Ted Turner

Sep 15, 2003  •  Post A Comment

It took the Kaitz Foundation until its fourth year to get around to honoring Ted Turner for his contributions to the cable industry. Mr. Turner was merely chairman of Turner Broadcasting when cable’s glitterati convened on a windy September day in 1987.
Years before expanding his cable empire to include a dozen networks and nearly a decade before selling out to Time Warner Inc., Mr. Turner made a name for himself in the cable business. He founded CNN and sibling CNN2 (now Headline News), and created the first “superstation,” sending the signal of his little Atlanta UHF television station, WTBS-TV, around the nation via satellite. He lost $25 million sponsoring the first Goodwill Games in 1986 and nearly lost his company in his attempt to take over CBS the year before.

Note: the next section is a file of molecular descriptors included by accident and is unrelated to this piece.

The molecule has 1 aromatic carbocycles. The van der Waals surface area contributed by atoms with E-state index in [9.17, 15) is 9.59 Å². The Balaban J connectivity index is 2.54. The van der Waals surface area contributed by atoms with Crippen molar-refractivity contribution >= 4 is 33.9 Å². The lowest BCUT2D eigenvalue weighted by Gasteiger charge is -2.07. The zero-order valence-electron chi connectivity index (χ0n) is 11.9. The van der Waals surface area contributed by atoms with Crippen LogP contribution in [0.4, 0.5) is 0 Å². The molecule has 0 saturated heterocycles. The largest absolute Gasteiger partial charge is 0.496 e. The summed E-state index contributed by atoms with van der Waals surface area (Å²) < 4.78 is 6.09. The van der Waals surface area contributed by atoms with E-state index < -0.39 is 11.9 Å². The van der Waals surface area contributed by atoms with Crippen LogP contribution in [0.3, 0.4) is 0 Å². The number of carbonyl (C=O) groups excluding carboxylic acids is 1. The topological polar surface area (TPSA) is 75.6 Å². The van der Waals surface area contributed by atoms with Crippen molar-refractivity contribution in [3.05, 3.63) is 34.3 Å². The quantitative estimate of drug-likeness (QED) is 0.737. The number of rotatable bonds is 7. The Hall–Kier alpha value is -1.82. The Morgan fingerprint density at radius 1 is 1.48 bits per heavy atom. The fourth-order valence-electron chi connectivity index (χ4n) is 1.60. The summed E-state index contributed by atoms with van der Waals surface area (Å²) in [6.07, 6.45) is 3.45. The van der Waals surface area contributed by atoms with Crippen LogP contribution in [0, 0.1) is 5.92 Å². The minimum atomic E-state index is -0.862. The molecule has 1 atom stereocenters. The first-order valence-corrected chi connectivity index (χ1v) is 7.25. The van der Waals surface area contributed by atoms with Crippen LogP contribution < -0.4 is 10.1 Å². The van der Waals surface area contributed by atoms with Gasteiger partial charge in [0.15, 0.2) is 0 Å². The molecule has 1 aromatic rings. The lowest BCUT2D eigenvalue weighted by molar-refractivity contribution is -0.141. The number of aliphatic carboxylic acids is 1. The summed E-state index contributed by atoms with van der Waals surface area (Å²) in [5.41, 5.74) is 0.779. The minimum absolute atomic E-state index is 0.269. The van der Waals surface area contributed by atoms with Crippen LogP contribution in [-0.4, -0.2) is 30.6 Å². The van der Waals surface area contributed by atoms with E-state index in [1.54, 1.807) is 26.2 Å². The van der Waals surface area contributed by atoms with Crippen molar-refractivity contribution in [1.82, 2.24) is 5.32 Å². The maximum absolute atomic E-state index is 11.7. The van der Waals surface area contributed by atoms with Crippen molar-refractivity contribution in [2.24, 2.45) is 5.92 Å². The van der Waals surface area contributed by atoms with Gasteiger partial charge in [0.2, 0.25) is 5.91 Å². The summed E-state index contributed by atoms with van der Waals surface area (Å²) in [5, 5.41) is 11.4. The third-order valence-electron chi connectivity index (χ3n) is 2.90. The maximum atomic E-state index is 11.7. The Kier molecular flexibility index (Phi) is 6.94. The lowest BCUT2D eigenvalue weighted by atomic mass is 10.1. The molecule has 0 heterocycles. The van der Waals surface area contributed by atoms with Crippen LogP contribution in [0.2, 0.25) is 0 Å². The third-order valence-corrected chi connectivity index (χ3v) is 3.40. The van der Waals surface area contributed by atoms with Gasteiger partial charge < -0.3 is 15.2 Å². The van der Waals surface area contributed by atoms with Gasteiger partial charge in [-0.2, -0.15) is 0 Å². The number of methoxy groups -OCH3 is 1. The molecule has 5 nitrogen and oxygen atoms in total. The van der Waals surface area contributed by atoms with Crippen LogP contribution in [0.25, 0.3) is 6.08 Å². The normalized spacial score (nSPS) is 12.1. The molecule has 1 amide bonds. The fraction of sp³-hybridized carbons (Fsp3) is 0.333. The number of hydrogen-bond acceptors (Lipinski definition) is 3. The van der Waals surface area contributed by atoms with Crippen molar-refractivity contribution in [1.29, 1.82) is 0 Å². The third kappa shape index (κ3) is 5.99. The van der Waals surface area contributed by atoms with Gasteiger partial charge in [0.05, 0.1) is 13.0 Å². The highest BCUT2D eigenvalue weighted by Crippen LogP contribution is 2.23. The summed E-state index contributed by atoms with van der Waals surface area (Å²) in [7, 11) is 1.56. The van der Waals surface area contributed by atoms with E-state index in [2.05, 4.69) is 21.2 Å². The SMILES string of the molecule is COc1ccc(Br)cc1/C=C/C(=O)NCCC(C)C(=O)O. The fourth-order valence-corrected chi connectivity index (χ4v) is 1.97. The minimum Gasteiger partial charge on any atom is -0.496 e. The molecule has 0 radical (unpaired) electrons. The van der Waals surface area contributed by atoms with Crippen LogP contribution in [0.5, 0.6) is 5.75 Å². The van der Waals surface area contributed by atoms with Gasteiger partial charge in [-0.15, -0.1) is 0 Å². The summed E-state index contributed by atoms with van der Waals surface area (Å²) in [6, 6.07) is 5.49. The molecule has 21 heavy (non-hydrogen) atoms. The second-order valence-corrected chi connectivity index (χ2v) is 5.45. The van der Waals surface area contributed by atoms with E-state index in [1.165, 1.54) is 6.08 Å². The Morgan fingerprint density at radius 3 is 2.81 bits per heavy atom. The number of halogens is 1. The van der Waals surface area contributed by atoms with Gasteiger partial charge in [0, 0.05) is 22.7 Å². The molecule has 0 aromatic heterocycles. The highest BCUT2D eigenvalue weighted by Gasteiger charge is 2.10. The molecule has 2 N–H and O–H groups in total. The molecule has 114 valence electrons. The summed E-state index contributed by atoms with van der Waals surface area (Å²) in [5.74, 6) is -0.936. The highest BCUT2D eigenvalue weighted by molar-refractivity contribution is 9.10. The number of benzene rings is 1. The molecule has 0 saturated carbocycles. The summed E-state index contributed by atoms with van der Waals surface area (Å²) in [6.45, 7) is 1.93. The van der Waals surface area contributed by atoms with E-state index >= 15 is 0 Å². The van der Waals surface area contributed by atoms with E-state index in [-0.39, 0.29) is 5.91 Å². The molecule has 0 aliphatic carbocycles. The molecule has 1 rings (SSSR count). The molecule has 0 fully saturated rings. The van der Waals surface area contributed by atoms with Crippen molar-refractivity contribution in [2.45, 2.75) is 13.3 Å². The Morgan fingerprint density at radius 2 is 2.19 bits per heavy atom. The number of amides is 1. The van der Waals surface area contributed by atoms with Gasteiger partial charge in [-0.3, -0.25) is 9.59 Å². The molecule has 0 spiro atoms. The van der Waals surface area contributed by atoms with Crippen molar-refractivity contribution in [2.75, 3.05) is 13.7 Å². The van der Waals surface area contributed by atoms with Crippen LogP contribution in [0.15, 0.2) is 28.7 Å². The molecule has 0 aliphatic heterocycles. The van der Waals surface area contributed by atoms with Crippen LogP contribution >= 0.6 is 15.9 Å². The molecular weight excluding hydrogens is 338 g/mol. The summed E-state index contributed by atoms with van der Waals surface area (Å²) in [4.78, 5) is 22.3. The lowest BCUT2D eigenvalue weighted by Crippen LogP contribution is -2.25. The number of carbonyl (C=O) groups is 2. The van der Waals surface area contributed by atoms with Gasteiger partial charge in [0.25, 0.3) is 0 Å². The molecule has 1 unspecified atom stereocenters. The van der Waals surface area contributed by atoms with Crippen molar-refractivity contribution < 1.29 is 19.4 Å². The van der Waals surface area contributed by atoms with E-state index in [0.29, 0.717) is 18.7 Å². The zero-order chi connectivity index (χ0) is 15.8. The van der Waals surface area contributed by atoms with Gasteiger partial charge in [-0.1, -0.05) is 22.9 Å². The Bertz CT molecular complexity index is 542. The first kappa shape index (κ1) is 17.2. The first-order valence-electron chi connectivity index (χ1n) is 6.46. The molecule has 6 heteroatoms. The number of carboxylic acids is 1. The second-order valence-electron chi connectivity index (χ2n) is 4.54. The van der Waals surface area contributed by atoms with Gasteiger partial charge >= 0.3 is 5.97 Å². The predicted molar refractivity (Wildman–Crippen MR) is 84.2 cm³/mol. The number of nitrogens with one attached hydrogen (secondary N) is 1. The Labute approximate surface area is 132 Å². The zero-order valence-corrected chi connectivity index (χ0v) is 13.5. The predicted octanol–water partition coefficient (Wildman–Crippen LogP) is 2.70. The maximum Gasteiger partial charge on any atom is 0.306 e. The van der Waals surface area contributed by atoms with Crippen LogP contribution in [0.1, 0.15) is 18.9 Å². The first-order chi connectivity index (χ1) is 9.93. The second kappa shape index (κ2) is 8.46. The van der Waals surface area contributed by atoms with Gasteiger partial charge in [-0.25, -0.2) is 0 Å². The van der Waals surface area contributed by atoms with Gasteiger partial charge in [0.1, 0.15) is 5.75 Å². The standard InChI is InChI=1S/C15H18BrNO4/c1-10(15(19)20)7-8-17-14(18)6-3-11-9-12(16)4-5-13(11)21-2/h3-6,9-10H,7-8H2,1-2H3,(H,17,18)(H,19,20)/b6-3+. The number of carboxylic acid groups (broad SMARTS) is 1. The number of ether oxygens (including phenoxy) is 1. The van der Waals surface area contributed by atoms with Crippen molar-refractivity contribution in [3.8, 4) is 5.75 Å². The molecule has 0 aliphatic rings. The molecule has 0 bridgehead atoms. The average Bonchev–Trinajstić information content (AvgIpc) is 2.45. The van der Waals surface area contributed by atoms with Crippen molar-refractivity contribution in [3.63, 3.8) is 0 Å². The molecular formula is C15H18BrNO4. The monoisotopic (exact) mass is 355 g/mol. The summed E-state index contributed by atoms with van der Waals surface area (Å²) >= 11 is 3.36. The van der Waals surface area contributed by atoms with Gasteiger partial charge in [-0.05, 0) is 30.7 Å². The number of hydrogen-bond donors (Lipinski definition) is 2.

Today, at age 64, Mr. Turner has become almost a recluse compared with his previous visibility. He resigned as vice chairman of AOL Time Warner last spring. Although he maintains an apartment in Atlanta, Mr. Turner spends a lot of time on his ranches out West and promoting his new restaurant chain, Ted’s Montana Grill.
Mr. Turner has made and lost millions during his illustrious career, but he has always possessed the ability to laugh at his fortunes and misfortunes. “I have found ways to lose money that nobody else dreamed existed,” he once told an audience. “At one time I knew how to make money. But God forbid-it’s a dull way to live.”